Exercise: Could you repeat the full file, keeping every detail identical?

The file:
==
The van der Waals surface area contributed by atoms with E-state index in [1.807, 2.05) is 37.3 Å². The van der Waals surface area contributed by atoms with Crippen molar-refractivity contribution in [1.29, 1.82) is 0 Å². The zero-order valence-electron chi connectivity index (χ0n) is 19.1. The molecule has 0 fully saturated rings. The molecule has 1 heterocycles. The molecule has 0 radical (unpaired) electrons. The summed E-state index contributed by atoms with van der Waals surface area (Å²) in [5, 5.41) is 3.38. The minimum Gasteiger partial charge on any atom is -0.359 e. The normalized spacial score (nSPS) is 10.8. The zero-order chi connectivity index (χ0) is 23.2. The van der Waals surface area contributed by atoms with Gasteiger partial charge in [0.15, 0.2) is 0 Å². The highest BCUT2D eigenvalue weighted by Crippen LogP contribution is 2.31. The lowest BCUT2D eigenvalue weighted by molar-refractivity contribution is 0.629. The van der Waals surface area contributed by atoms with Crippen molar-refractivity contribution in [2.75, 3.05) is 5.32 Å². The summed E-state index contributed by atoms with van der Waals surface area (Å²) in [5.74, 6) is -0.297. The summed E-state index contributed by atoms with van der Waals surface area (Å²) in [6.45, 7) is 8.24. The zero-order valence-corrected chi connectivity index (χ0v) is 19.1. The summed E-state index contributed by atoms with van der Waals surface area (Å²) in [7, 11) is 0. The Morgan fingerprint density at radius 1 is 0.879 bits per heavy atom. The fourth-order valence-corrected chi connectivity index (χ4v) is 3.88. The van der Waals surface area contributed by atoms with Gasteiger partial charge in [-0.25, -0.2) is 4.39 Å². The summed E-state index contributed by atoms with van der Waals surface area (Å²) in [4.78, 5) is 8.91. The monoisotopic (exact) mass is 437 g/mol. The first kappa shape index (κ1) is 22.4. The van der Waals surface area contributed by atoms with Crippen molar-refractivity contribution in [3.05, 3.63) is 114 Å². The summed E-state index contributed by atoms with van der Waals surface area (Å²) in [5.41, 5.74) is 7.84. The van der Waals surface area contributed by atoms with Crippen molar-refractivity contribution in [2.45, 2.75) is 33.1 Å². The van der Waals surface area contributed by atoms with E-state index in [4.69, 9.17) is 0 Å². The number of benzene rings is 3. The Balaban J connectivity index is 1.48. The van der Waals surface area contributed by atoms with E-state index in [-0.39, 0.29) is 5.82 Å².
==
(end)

The van der Waals surface area contributed by atoms with E-state index in [1.807, 2.05) is 37.3 Å². The van der Waals surface area contributed by atoms with Crippen molar-refractivity contribution in [1.29, 1.82) is 0 Å². The zero-order valence-electron chi connectivity index (χ0n) is 19.1. The molecule has 0 fully saturated rings. The molecule has 1 heterocycles. The molecule has 0 radical (unpaired) electrons. The summed E-state index contributed by atoms with van der Waals surface area (Å²) in [5, 5.41) is 3.38. The minimum Gasteiger partial charge on any atom is -0.359 e. The normalized spacial score (nSPS) is 10.8. The zero-order chi connectivity index (χ0) is 23.2. The van der Waals surface area contributed by atoms with Gasteiger partial charge in [0.15, 0.2) is 0 Å². The highest BCUT2D eigenvalue weighted by Crippen LogP contribution is 2.31. The lowest BCUT2D eigenvalue weighted by molar-refractivity contribution is 0.629. The van der Waals surface area contributed by atoms with Crippen molar-refractivity contribution in [2.75, 3.05) is 5.32 Å². The summed E-state index contributed by atoms with van der Waals surface area (Å²) in [5.74, 6) is -0.297. The summed E-state index contributed by atoms with van der Waals surface area (Å²) in [6.45, 7) is 8.24. The zero-order valence-corrected chi connectivity index (χ0v) is 19.1. The summed E-state index contributed by atoms with van der Waals surface area (Å²) in [7, 11) is 0. The Morgan fingerprint density at radius 1 is 0.879 bits per heavy atom. The fourth-order valence-corrected chi connectivity index (χ4v) is 3.88. The van der Waals surface area contributed by atoms with Gasteiger partial charge in [-0.25, -0.2) is 4.39 Å². The summed E-state index contributed by atoms with van der Waals surface area (Å²) in [4.78, 5) is 8.91. The monoisotopic (exact) mass is 437 g/mol. The first kappa shape index (κ1) is 22.4. The van der Waals surface area contributed by atoms with Crippen molar-refractivity contribution in [3.05, 3.63) is 114 Å². The summed E-state index contributed by atoms with van der Waals surface area (Å²) in [5.41, 5.74) is 7.84. The van der Waals surface area contributed by atoms with Crippen molar-refractivity contribution in [2.45, 2.75) is 33.1 Å². The van der Waals surface area contributed by atoms with E-state index in [4.69, 9.17) is 0 Å². The number of benzene rings is 3. The Balaban J connectivity index is 1.48. The van der Waals surface area contributed by atoms with E-state index in [-0.39, 0.29) is 5.82 Å².